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We had crossed over into Utah on old US 666, the highway of the antichrist or the “Devil’s Highway.” I had always wanted to drive this cursed highway and, wouldn’t you know, by the time I get the chance the number has been changed. The Lady was navigating again. “When we get to Monticello, what direction are we going?” she asked.
“Want to go through Moab again?”
“Well, then we’re heading south to Blanding and then after Blanding we’ll head west on 95.”
The Lady studied the map. “Natural Bridges! That will take us past Natural Bridges. Can we…………….?”
I already knew what she was thinking. A few years back on a spring trip we had hiked down from the loop road to each of the three bridges. We saw there was a trail that followed the canyons and took you to each bridge. It was unmaintained and looked to be seldom used. “You want to do the loop trail in the canyons, don’t you?”
She smiled, “We can can’t we? I wonder if the little campground would be full.”
“We’re about an hour and a half away after we stop for gas. We’ll find out.”
“This’ll be fun!” The map was tucked back above her visor. The decision was made.
After we settled in camp (only two other sites taken but the small campground filled by dark) we relaxed in the heat, walked over to the visitors center, and wandered down the loop road to the picnic area. Since starting from the campground would add about four uninteresting miles, we decided we’d pack up early and drive down to the Sipapu Bridge Trail parking and do the loop in the cool of the day and hike back to the truck across the mesa. With a couple of small extra things we had planned, that would be around 10 miles. We would be back to the truck around one pm and head on down the road. We enjoyed a quiet night after one of our neighbors noticed the notice on the campground sign about generator use.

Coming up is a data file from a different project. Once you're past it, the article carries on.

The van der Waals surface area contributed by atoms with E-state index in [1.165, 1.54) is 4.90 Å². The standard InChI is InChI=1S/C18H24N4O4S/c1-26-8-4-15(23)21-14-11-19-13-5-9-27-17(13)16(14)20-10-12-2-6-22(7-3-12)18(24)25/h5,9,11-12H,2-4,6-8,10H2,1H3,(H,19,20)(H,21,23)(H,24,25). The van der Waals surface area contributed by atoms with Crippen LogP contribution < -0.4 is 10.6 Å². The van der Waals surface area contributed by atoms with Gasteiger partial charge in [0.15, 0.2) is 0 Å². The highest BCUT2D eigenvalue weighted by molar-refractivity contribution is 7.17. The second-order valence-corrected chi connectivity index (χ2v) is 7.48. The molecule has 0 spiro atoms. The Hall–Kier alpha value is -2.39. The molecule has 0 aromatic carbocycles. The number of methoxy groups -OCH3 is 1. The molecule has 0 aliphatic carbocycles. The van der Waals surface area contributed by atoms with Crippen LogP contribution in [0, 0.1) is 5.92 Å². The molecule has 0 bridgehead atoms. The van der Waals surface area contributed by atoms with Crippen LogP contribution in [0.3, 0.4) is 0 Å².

The next morning the parking lot was empty as we started down and saw the familiar sight of Sipapu Bridge.
To get hikers safely down the vertical faces stairs and ladders are installed.
The Turkey Vultures were still in their roosts and warming themselves in the early morning sun.
The views are wonderful along the route.
Soon we were under Sipapu Bridge.
We headed down canyon. It was wonderful in the cool shadows, us, alone, with the canyon walls above.
The Horsecollar Ruins appeared, tucked in an alcove.
We found the ladder that provided access up the vertical wall.
We felt the need to be quiet and respectful. We felt privileged to be able to be here.
The riparian zone in the canyon bottom held wonders to be discovered.
There was the feeling that we were always being watched.
The canyon was beautiful this morning.
We arrived at Kachina Bridge.
I had heard there was ancient rock art in the area, both petroglyphs and pictographs. We poked around as we relaxed.
We passed Knickpoint Pour Off as we left White Canyon and started up Armstrong Canyon.
It was evident that Armstrong Canyon had recently been flooded. Many sections of the trail had been obliterated.
Although the morning had started with blue skies, it was now heavily overcast and was spitting rain. This canyon is not a slot and has ample opportunities to escape above the flood zone. It rained enough that we pulled out our rain gear and put our rainflies on our packs. The camera got stashed inside also which was okay because there was a little bushwhacking involved making it through to Owachomo Bridge.
We met people who had walked down the trail from the loop road to Owachomo, the first we had seen all morning. This trail is the best way to explore Natural Bridges National Monument, although we’d really recommend doing it in the fall and spring when the sun angle is lower and the temps a bit cooler. We found the trail across the top back to our truck.
After a snack at the truck we headed up 95 toward Hanksville. As we started to encounter rigs towing all kinds of watercraft, small, large, and huge, we realized that Lake Foul was near. We recalled all our favorite sections from Running Dry that we’ve enjoyed reading aloud at camp.